First Manta Ray to Be Exhibited in North America

The Georgia Aquarium just unveiled the latest addition to it's bigger-is-better strategy: Nandi the manta ray. Apparently rescued from shark nets off the Coast of South Africa, Nandi spent the last few months living at uShaka Marine World in Durban, South Africa. When it became clear that Nandi was going to outgrow her enclosure and that the Georgia Aquarium could house her (and maybe pay handsomely for her?), the wheels were set in motion. Nandi will be the first manta ray to be exhibited in the United States.

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Nandi doing her thing. Photo credit to John Bazemore, AP Photo

Currently 9ft from wingtip to wingtip, Nandi is but a tyke compared to her fully grown brethren which reach up to 26 feet across.

Check out Nandi's journey in this video

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If you go to the Georgia Aquarium's website, you'll get the rest of the story. Whoever wrote this didn't even bother to do that. Shark nets have been controversially used in South Africa for decades. It also says the animal was donated. Having dove with mantas in a couple of places, I have to say holy crap! These things are huge and amazing, never thought I'd see one in an aquarium. Although the Georgia Aquarium website also says Mantas are in Japan, Spain and the Bahamas.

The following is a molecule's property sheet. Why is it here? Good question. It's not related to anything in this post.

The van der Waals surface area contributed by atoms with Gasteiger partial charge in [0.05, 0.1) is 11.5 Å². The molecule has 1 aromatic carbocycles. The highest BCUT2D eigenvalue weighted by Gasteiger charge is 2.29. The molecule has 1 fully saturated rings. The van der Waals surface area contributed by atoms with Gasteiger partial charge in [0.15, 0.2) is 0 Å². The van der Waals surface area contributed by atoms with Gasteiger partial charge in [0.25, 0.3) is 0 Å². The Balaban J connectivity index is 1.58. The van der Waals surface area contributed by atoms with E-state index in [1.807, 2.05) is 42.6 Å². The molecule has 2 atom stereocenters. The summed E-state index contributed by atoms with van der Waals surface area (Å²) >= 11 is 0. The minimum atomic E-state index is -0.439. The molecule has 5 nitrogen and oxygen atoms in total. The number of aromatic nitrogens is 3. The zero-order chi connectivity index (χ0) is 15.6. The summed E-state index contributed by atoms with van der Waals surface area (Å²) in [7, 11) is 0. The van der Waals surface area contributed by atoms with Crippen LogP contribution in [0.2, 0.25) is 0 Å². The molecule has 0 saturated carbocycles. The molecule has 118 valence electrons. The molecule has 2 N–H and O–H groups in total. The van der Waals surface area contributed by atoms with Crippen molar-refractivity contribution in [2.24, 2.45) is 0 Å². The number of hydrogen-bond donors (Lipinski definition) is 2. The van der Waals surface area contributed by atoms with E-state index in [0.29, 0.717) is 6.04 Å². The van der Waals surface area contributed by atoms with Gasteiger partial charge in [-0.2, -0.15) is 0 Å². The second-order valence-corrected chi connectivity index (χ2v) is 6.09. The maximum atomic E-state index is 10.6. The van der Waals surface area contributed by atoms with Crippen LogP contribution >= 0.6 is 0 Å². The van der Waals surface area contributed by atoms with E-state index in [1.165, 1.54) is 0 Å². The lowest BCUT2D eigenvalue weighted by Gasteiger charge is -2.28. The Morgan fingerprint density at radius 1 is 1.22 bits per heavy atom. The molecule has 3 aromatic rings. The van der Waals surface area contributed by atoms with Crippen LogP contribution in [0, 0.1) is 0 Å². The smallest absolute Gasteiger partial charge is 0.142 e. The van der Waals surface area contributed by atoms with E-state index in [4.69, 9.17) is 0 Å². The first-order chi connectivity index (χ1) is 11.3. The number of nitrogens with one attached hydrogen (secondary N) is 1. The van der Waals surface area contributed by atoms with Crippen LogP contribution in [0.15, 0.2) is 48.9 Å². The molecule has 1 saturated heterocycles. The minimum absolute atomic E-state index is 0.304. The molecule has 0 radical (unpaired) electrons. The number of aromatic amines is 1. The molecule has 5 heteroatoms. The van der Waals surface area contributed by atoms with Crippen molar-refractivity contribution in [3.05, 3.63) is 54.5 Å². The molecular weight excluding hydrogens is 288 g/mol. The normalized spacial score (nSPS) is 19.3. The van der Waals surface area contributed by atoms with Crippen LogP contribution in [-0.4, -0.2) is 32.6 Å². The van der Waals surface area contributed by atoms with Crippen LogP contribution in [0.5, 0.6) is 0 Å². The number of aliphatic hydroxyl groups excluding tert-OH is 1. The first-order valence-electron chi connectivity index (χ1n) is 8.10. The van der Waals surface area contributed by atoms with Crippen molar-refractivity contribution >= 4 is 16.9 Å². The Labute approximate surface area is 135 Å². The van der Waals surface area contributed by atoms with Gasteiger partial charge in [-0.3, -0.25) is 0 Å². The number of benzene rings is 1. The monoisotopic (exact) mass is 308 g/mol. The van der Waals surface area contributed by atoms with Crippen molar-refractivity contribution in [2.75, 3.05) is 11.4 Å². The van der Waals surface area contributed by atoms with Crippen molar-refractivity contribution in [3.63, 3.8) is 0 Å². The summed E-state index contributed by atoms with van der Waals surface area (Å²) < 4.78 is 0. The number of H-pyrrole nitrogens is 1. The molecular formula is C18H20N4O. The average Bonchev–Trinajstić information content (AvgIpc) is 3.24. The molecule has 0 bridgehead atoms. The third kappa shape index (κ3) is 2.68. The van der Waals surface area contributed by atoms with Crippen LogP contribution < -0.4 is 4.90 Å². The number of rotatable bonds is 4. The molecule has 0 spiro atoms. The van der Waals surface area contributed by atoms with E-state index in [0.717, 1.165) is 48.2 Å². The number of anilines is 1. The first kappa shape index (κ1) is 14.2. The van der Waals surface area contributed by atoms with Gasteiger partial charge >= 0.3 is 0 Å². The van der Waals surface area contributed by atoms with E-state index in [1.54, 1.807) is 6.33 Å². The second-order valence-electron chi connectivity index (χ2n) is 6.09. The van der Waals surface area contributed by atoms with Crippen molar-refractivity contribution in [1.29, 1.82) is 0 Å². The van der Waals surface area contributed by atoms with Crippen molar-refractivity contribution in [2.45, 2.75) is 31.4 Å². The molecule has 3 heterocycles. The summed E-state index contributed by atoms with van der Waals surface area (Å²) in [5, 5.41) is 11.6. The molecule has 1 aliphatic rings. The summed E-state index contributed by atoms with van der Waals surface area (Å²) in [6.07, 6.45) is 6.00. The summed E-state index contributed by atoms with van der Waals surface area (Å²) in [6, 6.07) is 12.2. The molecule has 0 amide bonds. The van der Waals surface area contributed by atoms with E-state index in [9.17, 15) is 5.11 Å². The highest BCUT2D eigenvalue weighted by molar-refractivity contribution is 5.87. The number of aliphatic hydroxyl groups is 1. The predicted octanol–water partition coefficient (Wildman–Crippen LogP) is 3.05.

jack - your comments are fair. i updated the article to reflect the shark nets. still not sure about the donation part but will look into it and update accordingly.

I saw the one in the Bahamas a couple years back. Her name was Rosie, and she at the aquarium at the Atlantis resort and she was spectacular. She was getting too big then, so they said they were going to get a smaller manta.

jack the ripper - way to give my brother what he had coming to him...I like it! Can I enlist you to fact check Andrew's writing on a regular basis? Did you know that once Andrew kneed me in the face and made one of my front teeth loose? I know! What an A-Hole, right?

Um 26 ft across, huh. So do you folks who know about this think the Georgia Aquarium has the room and the will to build a tank for this not so wee beastie? Especially one that will take its final size into account.

*Adds another entry to her 'Things I fear in the Ocean' list*

Amazing. 26 feet wide. I am fascinated and enthralled and also crying with terror.